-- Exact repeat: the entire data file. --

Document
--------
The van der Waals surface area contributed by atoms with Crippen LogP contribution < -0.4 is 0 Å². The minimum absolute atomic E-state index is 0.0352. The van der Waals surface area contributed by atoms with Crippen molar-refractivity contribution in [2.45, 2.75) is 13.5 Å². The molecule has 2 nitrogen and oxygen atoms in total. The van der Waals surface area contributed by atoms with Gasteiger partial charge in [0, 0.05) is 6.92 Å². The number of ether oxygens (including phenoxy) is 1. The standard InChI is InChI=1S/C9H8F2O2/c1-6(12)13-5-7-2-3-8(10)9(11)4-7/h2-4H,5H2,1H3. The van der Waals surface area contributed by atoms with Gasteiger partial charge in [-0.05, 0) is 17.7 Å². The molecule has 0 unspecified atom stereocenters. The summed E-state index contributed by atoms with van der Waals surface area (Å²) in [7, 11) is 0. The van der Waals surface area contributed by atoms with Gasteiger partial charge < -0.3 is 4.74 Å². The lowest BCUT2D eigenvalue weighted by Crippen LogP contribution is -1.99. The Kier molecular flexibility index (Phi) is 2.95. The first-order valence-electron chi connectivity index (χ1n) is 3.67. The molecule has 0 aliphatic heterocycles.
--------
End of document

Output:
The van der Waals surface area contributed by atoms with Crippen LogP contribution < -0.4 is 0 Å². The minimum absolute atomic E-state index is 0.0352. The van der Waals surface area contributed by atoms with Crippen molar-refractivity contribution in [2.45, 2.75) is 13.5 Å². The molecule has 2 nitrogen and oxygen atoms in total. The van der Waals surface area contributed by atoms with Gasteiger partial charge in [0, 0.05) is 6.92 Å². The number of ether oxygens (including phenoxy) is 1. The standard InChI is InChI=1S/C9H8F2O2/c1-6(12)13-5-7-2-3-8(10)9(11)4-7/h2-4H,5H2,1H3. The van der Waals surface area contributed by atoms with Gasteiger partial charge in [-0.05, 0) is 17.7 Å². The molecule has 0 unspecified atom stereocenters. The summed E-state index contributed by atoms with van der Waals surface area (Å²) in [7, 11) is 0. The van der Waals surface area contributed by atoms with Gasteiger partial charge < -0.3 is 4.74 Å². The lowest BCUT2D eigenvalue weighted by Crippen LogP contribution is -1.99. The Kier molecular flexibility index (Phi) is 2.95. The first-order valence-electron chi connectivity index (χ1n) is 3.67. The molecule has 0 aliphatic heterocycles.